There are generally a large set of questions that many individuals ask about bankruptcy. These questions are important not only to a basic understanding of the bankruptcy process, but also the consequences on your financial life, and to dispel false bankruptcy myths. Remember that the answers to these questions are very general in nature and do not apply to each and every individual. Each person's financial situation is unique.
How Often Can I File for Bankruptcy?
The answer to this question can be a bit complicated. First, you need to look at each Chapter separately. For purposes of this article, most people will only be interested in/eligible for Chapters 7 and 13.
For Chapter 7, you cannot file a bankruptcy until 8 years have passed since the date of filing of your prior Chapter 7 bankruptcy. For Chapter 13, you must generally wait 6 years after the filing of the prior Chapter 13 case (there are some exceptions, such as if you paid 70% of the creditor claims in the prior case and it was your best effort).
Please note that these deadlines only apply if you received a bankruptcy discharge. So, if your case was dismissed, you can re-file immediately. Also, there are certain circumstances where you may wish to file both Chapter 7 and then Chapter 13. In that case, even if you received a Chapter 7 discharge, you can immediately thereafter file a Chapter 3 case (although you can't get a discharge in the Chapter 13 case).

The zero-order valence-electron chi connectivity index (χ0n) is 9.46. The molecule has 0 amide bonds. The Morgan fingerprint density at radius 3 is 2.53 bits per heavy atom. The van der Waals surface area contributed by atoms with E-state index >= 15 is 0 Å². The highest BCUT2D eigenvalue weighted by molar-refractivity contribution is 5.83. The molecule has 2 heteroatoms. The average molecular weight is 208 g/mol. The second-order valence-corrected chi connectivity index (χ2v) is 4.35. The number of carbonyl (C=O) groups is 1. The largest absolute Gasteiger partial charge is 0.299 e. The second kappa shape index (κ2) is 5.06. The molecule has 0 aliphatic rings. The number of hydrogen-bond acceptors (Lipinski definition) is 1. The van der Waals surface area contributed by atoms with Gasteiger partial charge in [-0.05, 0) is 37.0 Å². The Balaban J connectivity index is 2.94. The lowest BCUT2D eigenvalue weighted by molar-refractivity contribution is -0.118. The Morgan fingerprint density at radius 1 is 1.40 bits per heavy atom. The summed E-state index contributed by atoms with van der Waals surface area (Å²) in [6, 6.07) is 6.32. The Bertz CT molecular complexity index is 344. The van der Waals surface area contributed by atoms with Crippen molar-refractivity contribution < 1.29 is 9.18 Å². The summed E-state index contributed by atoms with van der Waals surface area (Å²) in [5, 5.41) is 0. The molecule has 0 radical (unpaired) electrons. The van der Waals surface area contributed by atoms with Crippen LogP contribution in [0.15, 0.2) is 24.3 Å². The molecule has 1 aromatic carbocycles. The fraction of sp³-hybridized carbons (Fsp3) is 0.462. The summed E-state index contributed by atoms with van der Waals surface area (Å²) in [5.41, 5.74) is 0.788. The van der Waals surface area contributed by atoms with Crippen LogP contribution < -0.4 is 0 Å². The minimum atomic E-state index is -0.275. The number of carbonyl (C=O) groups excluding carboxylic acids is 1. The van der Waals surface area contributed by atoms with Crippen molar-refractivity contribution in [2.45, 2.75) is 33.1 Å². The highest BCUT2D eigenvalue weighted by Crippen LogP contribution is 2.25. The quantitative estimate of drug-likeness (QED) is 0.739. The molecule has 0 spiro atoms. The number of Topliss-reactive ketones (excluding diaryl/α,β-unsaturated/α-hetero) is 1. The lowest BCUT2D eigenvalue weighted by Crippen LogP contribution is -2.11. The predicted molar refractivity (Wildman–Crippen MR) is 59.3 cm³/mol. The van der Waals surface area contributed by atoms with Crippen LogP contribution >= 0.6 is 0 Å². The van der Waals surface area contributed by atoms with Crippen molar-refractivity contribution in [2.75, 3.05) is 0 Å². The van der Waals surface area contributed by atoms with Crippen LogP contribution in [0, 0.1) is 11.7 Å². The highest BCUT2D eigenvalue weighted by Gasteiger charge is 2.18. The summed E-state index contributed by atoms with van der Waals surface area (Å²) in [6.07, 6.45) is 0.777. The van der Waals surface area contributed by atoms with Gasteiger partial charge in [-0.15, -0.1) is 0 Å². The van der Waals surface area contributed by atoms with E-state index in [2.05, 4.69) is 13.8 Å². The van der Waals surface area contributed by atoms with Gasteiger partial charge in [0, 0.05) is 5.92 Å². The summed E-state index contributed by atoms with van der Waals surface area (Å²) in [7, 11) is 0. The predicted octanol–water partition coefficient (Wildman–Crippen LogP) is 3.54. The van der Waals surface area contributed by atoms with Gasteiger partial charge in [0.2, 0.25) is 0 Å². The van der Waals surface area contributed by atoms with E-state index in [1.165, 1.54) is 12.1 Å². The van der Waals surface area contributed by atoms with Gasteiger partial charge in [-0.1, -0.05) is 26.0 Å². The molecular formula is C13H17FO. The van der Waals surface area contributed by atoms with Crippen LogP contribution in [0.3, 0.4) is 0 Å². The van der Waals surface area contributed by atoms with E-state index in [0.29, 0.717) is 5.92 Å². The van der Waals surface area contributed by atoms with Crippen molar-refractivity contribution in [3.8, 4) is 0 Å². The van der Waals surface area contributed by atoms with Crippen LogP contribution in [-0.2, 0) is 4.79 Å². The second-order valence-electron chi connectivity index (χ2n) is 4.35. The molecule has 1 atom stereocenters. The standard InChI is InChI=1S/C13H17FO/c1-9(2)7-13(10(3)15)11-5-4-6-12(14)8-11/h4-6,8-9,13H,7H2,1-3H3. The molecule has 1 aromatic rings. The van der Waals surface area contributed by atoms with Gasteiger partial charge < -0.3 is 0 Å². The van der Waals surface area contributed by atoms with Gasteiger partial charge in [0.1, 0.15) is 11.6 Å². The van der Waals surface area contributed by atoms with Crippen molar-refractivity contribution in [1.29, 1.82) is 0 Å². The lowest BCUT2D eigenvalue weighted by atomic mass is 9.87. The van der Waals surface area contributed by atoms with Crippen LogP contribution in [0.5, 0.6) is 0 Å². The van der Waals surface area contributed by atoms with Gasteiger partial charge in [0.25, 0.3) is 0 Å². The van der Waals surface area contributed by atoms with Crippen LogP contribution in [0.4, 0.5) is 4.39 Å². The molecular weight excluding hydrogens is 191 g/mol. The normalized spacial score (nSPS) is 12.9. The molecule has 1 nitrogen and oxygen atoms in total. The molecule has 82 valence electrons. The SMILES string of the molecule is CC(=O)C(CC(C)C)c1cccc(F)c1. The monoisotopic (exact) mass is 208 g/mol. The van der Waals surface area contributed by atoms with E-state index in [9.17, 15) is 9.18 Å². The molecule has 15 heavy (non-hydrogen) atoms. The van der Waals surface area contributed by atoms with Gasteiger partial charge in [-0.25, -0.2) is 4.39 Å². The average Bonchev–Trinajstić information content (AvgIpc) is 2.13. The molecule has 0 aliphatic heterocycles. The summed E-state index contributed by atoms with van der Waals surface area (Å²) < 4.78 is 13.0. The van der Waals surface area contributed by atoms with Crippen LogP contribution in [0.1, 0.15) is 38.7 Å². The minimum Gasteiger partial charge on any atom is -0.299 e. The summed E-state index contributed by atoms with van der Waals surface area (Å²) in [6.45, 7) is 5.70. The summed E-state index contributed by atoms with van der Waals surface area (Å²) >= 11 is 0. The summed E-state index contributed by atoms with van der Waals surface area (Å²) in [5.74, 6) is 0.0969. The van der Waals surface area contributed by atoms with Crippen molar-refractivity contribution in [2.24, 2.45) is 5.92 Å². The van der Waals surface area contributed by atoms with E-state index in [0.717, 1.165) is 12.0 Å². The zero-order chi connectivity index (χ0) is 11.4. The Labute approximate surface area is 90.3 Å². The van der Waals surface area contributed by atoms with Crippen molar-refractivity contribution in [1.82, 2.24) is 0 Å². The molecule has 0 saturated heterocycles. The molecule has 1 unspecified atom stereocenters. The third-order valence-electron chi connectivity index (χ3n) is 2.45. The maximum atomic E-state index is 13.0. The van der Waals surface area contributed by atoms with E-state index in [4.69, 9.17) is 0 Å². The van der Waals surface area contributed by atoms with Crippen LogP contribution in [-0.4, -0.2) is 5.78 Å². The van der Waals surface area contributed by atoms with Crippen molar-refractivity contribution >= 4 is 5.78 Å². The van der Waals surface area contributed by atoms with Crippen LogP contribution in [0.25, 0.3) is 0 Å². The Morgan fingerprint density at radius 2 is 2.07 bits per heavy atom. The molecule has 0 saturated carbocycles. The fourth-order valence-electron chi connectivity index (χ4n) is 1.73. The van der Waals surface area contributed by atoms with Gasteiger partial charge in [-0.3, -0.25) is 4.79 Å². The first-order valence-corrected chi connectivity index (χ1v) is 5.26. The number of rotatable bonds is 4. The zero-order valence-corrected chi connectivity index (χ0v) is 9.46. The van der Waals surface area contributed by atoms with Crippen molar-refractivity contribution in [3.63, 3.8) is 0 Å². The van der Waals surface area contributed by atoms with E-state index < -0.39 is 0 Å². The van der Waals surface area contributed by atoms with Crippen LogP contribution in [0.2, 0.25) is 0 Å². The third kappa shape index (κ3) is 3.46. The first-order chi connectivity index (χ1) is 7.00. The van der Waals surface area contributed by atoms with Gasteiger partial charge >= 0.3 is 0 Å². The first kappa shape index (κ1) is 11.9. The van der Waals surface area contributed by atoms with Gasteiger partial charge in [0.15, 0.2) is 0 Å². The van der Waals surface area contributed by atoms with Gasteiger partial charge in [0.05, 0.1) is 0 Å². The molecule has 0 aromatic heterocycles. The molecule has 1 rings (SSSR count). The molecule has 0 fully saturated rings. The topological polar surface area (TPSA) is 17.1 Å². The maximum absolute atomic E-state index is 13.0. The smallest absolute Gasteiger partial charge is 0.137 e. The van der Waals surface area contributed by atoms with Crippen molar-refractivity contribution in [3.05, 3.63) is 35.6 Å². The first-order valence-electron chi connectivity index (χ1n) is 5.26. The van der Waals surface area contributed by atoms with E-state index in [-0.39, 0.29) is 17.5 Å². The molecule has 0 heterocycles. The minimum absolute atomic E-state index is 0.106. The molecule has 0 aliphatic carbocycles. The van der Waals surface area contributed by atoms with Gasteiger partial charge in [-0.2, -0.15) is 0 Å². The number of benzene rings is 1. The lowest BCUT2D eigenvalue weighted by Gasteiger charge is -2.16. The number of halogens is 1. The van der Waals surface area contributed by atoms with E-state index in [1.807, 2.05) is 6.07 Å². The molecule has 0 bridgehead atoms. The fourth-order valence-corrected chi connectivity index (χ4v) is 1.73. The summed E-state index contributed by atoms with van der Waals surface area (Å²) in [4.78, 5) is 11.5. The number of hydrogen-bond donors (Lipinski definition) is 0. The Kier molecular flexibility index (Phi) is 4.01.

How Long Will a Bankruptcy Stay on My Credit Report?
A bankruptcy in which you received a discharge will stay on your credit report for 10 years. If you filed a Chapter 13 case and it was dismissed, it will remain on your report for 7 years. A dismissed Chapter 7 case remains on your credit report for 10 years.
If I Am Married, Does My Spouse Also Have to File for Bankruptcy?
Strictly speaking, no, there is no requirement that a married spouse also need to file for bankruptcy. However, the spouse may want to file for bankruptcy if the spouse is also liable on the debts.
If I File for Bankruptcy Will it "Wipe Out" the Debt?
Yes and no. The bankruptcy discharge is personal, this means that it "wipes out" your obligation to pay the debt (except non-dischargeable debts). So, if someone else owes on the debt, then the creditor can still collect from that other person. In that sense, the debt still exists even after the bankruptcy filing. However, if you are the only person obligated on the debt and you receive a discharge, the debt is effectively wiped out (it technically still exists, but the creditor cannot collect on it).
In the case where a creditor is secured, which means they have a lien on your property (such as your house), the bankruptcy discharge will not wipe out the lien. This means the creditor can foreclose on the property to satisfy the debt.
Is Bankruptcy Different from State to State?
No! The bankruptcy laws are federal statutes and the bankruptcy courts are units of the United States District Courts, which are federal courts. Although the bankruptcy courts in one district may interpret laws differently than another district, the laws being interpreted are the same.
This article is for informational purposes only and not for the purpose of providing legal advice. You should contact your attorney to obtain advice with respect to any particular issue or problem. Use of and access to this article does not create an attorney-client relationship between the author of this article and the user or browser.